After dissolution, former USSR inherited deep implications in the economy of all member states with high rate of poverty, unemployment and a large fiscal gap. Early independence period marked with radical reforms to get rid of the elements of planned economy and making radical changes in ownership, business, and industrial structure. Ownership reform was the first and the most important step in adopting market economy principles and restructuring the economy. The introduction of private ownership and creation of a business environment, which was strictly prohibited in the Soviet period, led to structural changes in the accounting system. Accounting reform started with the adoption of Production Cost Regulation which was a guide for accountant’s business finance, tax accounting, and income statement preparation. In 1994, Chart of Accounts was adopted to both public and private sector to implement all accounting, reporting and auditing activity with modern methods of report preparation and cost calculations. In 1996, a separate fully-formed legislative act – Law on Accounting was adopted, despite it has several elements in transitional character. From 1998, National Accounting Standards were enforced as a set of instructions and guides for accountants. In these steps, probably sufficiently strong foundations for cost accounting were put, but any solid applications or instructions were not proposed. In literature, cost accounting may be considered as “a specialized branch of accounting which involves classification, accumulation, assignment and control of costs. But in our local practice, cost accounting seen as a part of management accounting and often overlooked without knowing its relevance and importance in taxation, profit maximization and decision-making processes. The government launched cost reduction policy in key industries of domestic economy, which directly influences on the cost, profit and tax aspects of enterprises operating in these industries. Consequently, cost reduction policy shows direct and collateral effect on the financial health of enterprises.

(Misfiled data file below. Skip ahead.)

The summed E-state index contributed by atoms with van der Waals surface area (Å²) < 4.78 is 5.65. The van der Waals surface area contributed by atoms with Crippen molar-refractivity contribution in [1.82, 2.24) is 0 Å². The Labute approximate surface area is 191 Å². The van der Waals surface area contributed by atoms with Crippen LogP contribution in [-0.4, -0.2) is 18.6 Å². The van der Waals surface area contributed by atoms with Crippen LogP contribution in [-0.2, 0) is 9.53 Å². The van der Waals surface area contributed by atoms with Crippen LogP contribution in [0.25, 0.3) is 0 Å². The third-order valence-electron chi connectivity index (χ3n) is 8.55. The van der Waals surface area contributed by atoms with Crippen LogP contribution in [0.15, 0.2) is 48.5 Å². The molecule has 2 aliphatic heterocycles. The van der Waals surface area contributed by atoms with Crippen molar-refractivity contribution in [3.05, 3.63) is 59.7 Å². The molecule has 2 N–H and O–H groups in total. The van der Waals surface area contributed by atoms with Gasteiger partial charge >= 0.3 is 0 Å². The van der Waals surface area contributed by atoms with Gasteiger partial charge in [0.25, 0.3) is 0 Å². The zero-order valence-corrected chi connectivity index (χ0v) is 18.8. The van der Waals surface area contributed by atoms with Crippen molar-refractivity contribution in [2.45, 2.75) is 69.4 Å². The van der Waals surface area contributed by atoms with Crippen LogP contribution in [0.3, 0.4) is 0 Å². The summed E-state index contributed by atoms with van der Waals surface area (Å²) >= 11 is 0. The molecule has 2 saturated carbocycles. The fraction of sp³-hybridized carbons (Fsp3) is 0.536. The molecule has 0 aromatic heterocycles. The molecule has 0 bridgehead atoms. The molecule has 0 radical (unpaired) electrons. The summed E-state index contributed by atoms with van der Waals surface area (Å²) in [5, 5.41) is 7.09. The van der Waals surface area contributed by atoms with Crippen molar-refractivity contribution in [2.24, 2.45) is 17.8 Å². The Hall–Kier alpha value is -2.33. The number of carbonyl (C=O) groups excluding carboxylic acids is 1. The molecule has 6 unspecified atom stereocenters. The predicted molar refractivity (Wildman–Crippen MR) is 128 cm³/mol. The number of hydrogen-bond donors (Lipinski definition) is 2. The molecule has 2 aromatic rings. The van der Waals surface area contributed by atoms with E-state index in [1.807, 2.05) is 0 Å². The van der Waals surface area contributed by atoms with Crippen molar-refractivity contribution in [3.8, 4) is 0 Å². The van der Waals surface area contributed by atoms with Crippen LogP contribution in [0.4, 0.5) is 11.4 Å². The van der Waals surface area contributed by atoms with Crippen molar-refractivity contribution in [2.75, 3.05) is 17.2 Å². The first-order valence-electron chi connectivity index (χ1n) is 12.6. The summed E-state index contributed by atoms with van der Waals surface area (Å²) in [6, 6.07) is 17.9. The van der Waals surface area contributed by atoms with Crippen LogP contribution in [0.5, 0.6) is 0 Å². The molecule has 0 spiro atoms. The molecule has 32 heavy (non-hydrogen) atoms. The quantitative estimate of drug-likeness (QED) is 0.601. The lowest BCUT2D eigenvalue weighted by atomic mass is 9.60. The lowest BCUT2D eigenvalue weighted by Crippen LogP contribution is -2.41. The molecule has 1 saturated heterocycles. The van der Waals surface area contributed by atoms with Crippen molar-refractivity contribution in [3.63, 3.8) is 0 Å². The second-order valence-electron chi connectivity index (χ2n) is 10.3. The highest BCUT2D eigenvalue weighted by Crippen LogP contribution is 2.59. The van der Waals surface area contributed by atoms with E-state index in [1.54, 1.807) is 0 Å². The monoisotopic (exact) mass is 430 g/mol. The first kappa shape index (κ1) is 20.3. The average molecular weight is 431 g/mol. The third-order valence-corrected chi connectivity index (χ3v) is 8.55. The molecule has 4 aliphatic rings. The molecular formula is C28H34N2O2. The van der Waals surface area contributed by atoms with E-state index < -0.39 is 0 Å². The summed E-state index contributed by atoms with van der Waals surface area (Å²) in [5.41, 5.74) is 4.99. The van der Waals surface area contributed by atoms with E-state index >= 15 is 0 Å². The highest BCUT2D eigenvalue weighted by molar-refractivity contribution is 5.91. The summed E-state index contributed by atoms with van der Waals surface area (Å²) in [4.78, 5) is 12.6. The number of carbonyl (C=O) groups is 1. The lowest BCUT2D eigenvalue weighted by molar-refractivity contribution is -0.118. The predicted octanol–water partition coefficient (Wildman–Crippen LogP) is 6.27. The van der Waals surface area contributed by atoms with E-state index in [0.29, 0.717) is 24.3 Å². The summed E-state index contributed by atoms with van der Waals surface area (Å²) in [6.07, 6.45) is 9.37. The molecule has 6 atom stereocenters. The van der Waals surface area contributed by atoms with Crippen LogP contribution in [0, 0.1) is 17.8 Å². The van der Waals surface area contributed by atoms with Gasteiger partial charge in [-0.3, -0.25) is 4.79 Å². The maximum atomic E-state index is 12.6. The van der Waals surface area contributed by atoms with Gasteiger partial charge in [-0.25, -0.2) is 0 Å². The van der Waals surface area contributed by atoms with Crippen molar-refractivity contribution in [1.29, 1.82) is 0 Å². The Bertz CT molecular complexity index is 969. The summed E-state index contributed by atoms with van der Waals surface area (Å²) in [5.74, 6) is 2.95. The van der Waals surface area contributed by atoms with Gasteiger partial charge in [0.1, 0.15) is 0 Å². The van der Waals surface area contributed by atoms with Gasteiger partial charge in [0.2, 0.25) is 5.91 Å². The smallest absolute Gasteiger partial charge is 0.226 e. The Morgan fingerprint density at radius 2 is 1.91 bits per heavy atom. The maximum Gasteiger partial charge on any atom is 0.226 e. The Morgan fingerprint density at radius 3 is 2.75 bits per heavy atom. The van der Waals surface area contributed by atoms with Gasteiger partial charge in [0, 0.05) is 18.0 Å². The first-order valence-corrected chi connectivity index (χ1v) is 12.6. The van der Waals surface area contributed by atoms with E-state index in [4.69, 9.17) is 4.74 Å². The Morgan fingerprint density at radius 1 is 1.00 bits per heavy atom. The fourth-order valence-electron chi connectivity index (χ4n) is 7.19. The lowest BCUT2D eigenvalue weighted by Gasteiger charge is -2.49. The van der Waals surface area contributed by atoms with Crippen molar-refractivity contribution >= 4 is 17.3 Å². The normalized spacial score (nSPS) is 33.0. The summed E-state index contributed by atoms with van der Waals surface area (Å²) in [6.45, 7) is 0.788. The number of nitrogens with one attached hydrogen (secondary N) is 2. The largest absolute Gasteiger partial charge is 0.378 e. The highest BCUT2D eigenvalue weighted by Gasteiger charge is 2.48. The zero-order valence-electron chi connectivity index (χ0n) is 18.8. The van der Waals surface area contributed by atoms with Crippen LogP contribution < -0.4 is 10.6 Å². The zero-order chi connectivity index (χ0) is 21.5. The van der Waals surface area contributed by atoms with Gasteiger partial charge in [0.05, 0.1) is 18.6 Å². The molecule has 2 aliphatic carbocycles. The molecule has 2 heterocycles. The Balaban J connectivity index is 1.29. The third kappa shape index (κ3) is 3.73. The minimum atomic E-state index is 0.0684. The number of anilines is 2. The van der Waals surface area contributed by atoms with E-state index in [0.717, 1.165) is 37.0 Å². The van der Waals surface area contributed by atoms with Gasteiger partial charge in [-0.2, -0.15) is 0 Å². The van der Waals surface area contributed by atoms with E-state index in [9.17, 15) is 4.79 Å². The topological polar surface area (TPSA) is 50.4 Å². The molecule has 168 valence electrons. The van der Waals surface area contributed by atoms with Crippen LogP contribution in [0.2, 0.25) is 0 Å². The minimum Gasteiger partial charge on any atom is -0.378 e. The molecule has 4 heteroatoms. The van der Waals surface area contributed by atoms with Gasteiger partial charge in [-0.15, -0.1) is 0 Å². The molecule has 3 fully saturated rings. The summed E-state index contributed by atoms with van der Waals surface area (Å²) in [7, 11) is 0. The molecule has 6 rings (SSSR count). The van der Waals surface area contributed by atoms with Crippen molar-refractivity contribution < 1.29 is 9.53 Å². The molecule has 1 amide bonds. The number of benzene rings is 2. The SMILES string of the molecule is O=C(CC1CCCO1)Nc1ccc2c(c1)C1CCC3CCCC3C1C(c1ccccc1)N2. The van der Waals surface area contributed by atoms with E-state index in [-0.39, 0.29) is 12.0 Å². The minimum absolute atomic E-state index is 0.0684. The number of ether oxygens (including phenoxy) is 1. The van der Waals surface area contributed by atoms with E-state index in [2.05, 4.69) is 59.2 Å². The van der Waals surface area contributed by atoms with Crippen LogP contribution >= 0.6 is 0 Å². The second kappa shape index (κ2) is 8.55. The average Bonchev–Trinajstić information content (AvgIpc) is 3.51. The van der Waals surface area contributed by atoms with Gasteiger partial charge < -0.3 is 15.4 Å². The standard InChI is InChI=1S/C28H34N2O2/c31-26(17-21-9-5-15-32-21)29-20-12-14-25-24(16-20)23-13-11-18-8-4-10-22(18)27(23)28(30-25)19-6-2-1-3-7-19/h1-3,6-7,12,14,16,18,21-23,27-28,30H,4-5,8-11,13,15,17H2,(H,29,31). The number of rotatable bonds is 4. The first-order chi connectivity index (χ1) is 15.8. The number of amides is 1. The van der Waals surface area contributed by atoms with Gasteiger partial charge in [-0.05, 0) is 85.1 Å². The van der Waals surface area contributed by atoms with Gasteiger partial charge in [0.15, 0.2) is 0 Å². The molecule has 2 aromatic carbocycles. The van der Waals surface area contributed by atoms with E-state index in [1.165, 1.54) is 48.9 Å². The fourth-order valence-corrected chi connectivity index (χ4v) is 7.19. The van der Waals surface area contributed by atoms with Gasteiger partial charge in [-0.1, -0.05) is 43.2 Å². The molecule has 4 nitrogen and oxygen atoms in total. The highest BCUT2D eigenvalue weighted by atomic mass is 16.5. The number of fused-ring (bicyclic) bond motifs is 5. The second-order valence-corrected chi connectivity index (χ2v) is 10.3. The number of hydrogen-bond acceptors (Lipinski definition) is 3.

Cost accounting is widespread, but less empirically analyzed branch of accounting. Adoption of cost accounting principles or a cost-related decision may have an effect on profitability, efficiency, and stability of a firm. The firm may have larger market share due to competitive price and may lose some profit due to lowered cost if they set lower profit margin. Eventually, a firm may get financial stronger or weaker. In this paper, we analyze the impact of cost-related decision in firm’s financial health the sample of 12 heavy industry enterprises that began reducing the cost in 2014 on an annual basis under government’s competitiveness support initiative.
We apply Enyi’s relative solvency ratio model to examine the effect of cost reduction policy in firm’s financial health. This model assesses how a firm gets solvent in a particular period. It has a similarity with Altman’s bankruptcy prediction model which evaluates the financial distress in a firm in the given time and predicts the distance to default within two years. In Enyi’s model, the financial health of a firm is analyzed in four main steps.
The first step is the calculation of Mark-up ratio (MUR) – measure of the ability of company management to cover the costs and maximize profit.